Advisor: Dr. Stephen P. DeWeerth, School of Biomedical Engineering, Georgia Institute of Technology
Dr. Steve M. Potter, School of Biomedical Engineering, Georgia Institute of Technology
Dr. Garrett Stanley, School of Biomedical Engineering, Georgia Institute of Technology
Dr. Martha Grover, School of Chemical and Biomolecular Engineering, Georgia Institute of Technology
Dr. Cameron McIntyre, Neural Engineering Center, Case Western Reserve University
Closed-loop optimization of extracellular electrical stimulation for targeted neuronal activation
We have developed a high-throughput system of closed-loop electrical stimulation and optical recording that facilitates the rapid characterization of extracellular stimulus-evoked neural activity. The ability to selectively stimulate a neuron is a defining characteristic of next-generation neural prostheses. Greater stimulus control and differential activation of specific neuronal populations allows for prostheses that better mimic their biological counterparts.
In our system, we deliver square current pulses using a microelectrode array; automated real-time image processing of high-speed digital video identifies the neuronal response; and a feedback controller alters the applied stimulus to achieve a targeted response. The system controller performs directed searches within the strength–duration (SD) stimulus parameter space to build probabilistic neuronal activation curves. An important feature of this closed-loop system is a reduction in the number of stimuli needed to derive the activation curves when compared to the more commonly used open-loop system: this allows the closed-loop system to spend more time probing stimulus regions of interest in the multi-parameter waveform space, facilitating high resolution analysis.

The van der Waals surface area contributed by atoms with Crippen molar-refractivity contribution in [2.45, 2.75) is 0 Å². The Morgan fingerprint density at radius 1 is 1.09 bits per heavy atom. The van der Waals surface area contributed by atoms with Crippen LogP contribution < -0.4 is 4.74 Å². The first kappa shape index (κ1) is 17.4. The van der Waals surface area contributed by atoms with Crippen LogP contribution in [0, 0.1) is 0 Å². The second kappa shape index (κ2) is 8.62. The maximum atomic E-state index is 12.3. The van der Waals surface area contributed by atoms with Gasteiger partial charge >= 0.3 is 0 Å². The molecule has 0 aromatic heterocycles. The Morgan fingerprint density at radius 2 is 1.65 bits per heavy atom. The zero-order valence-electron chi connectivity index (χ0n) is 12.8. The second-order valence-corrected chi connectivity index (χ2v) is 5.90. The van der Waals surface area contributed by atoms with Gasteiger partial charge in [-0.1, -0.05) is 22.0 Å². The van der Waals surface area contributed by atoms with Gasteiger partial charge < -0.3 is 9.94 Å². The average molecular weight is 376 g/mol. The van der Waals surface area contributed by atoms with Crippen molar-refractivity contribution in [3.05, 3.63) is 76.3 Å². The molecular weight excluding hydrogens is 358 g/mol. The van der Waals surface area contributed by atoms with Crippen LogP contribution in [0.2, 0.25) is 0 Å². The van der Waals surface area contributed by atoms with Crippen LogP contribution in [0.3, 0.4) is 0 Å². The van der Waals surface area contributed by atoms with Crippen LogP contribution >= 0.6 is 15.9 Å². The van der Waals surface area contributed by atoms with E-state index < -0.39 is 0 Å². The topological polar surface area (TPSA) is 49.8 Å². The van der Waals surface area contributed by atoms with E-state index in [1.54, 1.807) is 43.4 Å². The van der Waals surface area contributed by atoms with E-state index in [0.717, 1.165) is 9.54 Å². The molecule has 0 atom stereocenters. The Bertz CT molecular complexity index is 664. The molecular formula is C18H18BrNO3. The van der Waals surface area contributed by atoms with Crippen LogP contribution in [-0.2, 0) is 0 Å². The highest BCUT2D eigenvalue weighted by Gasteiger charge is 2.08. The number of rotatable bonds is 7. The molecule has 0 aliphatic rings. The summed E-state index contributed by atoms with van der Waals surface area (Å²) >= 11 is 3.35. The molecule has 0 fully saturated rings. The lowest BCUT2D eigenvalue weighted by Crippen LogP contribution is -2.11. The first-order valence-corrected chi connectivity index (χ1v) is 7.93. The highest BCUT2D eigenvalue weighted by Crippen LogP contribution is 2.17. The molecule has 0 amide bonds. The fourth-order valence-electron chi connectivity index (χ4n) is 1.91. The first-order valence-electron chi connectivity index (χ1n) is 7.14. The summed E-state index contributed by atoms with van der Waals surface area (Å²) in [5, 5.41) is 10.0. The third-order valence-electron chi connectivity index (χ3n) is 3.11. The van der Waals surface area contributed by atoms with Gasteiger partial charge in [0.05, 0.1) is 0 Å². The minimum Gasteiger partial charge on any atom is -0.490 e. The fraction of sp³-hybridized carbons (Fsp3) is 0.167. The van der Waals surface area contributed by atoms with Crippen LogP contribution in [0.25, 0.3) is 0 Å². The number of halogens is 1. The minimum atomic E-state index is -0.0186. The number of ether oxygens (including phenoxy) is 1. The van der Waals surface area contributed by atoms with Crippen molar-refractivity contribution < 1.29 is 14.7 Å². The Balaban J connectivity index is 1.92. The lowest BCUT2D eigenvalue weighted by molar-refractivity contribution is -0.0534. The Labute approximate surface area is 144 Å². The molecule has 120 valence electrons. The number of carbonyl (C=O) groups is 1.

The stimulus-evoked activation data were well-fit to a sigmoid model in both the stimulus strength (current) and duration (pulse width) slices through the waveform space. The 2-D analysis produces a set of probability isoclines corresponding to each neuron-electrode pairing, which were fit to the SD threshold model described by Lapique (1907). We show that stimulus selectivity within a given neuron pair is reversible in the one-parameter search space by using multiple stimulation electrodes. Additionally, by applying simultaneous stimuli to adjacent electrodes, the interaction between stimuli alters the neuronal activation threshold. The interaction between simultaneous multi-electrode multi-parameter stimulus waveforms creates an opportunity for increased stimulus selectivity within a population.
We demonstrate that closed-loop imaging and micro-stimulation technology enable the study of neuronal excitation across a large parameter space, which is requisite for controlling neuronal activation in next generation clinical solutions.